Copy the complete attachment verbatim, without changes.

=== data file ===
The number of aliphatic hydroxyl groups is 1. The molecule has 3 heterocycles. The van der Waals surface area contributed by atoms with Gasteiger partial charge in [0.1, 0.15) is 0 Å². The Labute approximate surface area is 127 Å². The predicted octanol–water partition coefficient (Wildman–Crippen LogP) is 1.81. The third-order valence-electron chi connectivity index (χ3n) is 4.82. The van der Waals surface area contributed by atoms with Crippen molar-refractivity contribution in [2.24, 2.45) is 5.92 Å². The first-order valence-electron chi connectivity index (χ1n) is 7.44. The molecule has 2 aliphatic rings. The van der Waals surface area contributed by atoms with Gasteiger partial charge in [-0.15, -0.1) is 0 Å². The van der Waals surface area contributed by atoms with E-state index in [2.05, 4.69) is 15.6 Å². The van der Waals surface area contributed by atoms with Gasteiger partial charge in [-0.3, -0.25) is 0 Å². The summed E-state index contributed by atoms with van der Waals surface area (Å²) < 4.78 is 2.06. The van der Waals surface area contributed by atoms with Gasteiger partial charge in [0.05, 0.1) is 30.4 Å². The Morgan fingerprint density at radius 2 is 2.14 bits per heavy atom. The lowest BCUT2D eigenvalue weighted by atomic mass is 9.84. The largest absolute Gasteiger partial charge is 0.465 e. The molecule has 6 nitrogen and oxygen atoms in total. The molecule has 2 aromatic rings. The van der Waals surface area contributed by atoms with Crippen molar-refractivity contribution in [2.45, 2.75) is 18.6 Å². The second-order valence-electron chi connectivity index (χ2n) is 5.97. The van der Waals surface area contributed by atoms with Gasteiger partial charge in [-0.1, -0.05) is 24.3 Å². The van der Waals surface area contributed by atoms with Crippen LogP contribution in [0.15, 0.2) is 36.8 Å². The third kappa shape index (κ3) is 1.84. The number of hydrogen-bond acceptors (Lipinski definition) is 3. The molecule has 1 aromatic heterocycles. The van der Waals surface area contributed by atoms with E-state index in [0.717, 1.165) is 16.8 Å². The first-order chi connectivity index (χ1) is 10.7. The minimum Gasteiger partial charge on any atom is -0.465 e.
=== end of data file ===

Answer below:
The number of aliphatic hydroxyl groups is 1. The molecule has 3 heterocycles. The van der Waals surface area contributed by atoms with Gasteiger partial charge in [0.1, 0.15) is 0 Å². The Labute approximate surface area is 127 Å². The predicted octanol–water partition coefficient (Wildman–Crippen LogP) is 1.81. The third-order valence-electron chi connectivity index (χ3n) is 4.82. The van der Waals surface area contributed by atoms with Crippen molar-refractivity contribution in [2.24, 2.45) is 5.92 Å². The first-order valence-electron chi connectivity index (χ1n) is 7.44. The molecule has 2 aliphatic rings. The van der Waals surface area contributed by atoms with Gasteiger partial charge in [-0.15, -0.1) is 0 Å². The van der Waals surface area contributed by atoms with E-state index in [2.05, 4.69) is 15.6 Å². The van der Waals surface area contributed by atoms with Gasteiger partial charge in [-0.3, -0.25) is 0 Å². The summed E-state index contributed by atoms with van der Waals surface area (Å²) < 4.78 is 2.06. The van der Waals surface area contributed by atoms with Gasteiger partial charge in [0.05, 0.1) is 30.4 Å². The Morgan fingerprint density at radius 2 is 2.14 bits per heavy atom. The lowest BCUT2D eigenvalue weighted by atomic mass is 9.84. The largest absolute Gasteiger partial charge is 0.465 e. The molecule has 6 nitrogen and oxygen atoms in total. The molecule has 2 aromatic rings. The van der Waals surface area contributed by atoms with Crippen molar-refractivity contribution in [2.45, 2.75) is 18.6 Å². The second-order valence-electron chi connectivity index (χ2n) is 5.97. The van der Waals surface area contributed by atoms with Gasteiger partial charge in [-0.1, -0.05) is 24.3 Å². The van der Waals surface area contributed by atoms with Crippen LogP contribution in [0.15, 0.2) is 36.8 Å². The third kappa shape index (κ3) is 1.84. The number of hydrogen-bond acceptors (Lipinski definition) is 3. The molecule has 1 aromatic heterocycles. The van der Waals surface area contributed by atoms with E-state index in [0.717, 1.165) is 16.8 Å². The first-order chi connectivity index (χ1) is 10.7. The minimum Gasteiger partial charge on any atom is -0.465 e.